The differences in lifestyle are perpetuated culturally and may lead to differences in financial and economic management. In pastoral societies property tends to be held communally, classically in the form of herds (which increase naturally through reproduction, as capital growth), rather than crop-yielding land where territory itself is the equity for which harvests produce the income. In pastoral societies property and territory are not the same (as happens in temperate zones or regions of high cultivation) because the land might be occupied by different groups of herders at different seasons.
In premodern Islamic history, before the European interventions, rulers came to protect themselves against the cycle of dynastic decline by recruiting or press-ganging tribes from the peripheral regions: as Gellner put it, “the wolves became sheep-dogs.” The Mamluks who held power in Egypt from the thirteenth century to the eighteenth century were outsiders from Central Asia—technically slaves—before they became the actual rulers. A comparable pattern occurred in China where the Jin, Liao, and Yuan dynasties—all products of the northern grasslands—held power from 1115 to 1368, while the indigenous Song (960–1279) and Ming (1368–1644) dynasties failed to control the steppe-lands, despite their innovative military technology.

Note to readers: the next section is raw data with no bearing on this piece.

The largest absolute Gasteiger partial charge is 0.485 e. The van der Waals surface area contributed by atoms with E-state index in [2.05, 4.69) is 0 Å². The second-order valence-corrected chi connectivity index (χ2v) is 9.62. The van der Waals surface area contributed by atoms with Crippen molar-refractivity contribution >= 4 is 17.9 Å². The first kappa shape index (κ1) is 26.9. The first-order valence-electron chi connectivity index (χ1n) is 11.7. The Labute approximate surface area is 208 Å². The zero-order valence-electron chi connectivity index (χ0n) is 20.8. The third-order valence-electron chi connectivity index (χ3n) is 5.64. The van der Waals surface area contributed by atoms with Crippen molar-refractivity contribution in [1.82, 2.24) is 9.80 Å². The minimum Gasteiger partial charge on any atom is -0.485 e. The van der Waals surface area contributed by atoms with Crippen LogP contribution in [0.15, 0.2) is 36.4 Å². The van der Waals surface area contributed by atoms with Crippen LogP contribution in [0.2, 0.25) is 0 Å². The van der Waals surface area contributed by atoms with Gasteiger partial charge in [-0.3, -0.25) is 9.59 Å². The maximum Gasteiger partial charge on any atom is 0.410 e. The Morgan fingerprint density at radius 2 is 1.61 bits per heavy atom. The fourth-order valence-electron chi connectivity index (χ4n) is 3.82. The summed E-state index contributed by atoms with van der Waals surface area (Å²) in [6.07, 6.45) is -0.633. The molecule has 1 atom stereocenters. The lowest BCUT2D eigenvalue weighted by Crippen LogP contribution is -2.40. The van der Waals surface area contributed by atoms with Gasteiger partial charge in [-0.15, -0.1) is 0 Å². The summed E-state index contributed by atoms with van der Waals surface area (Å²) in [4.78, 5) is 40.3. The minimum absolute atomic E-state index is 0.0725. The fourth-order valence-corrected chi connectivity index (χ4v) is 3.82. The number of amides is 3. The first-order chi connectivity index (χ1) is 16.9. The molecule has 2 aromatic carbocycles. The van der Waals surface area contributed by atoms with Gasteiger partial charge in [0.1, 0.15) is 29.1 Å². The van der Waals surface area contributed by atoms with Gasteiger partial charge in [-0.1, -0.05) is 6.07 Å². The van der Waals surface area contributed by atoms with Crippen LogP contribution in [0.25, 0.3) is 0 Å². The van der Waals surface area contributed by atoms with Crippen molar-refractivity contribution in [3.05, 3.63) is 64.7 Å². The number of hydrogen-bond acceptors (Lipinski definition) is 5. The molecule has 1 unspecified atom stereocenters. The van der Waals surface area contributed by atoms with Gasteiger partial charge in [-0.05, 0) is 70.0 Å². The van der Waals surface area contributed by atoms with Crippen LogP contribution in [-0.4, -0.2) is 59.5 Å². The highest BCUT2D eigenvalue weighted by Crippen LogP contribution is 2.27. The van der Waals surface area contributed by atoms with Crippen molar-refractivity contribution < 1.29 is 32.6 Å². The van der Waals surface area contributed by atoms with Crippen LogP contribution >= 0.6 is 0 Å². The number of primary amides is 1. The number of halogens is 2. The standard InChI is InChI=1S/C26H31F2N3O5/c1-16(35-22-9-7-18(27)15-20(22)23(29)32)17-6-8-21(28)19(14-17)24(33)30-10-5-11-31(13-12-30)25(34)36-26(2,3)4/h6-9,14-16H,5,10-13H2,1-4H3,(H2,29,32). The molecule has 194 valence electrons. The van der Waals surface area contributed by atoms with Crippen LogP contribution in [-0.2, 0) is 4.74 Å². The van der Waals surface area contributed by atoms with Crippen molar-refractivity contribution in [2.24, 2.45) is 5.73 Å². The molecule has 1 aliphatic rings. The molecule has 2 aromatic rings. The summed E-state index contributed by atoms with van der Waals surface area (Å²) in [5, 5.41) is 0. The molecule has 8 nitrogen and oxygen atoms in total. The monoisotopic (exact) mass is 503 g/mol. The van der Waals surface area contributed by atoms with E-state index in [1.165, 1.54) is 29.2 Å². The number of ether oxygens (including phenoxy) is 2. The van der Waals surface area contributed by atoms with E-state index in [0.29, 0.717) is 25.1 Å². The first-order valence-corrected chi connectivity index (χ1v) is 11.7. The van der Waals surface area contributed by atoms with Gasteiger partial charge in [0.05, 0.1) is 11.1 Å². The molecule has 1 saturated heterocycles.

China’s last imperial dynasty, the Manchus, who ruled from 1644 to 1912, also began as outsiders in the uplands of Manchuria. Kaplan suggests that the problem facing the present Chinese leadership of containing the periphery—an ancient geopolitical challenge that was shelved, but never solved, by the construction of the Great Wall—remains vital to China’s future:
Indeed, the question now becomes whether the dominant Hans, who comprise more than 90 percent of China’s population and live mainly in the arable cradle of China, are able to permanently keep the Tibetans, Uighur Turks, and Inner Mongolians who live on the periphery under control, with the minimum degree of unrest. The ultimate fate of the Chinese state will hinge on this fact, especially as China undergoes economic and social disruptions.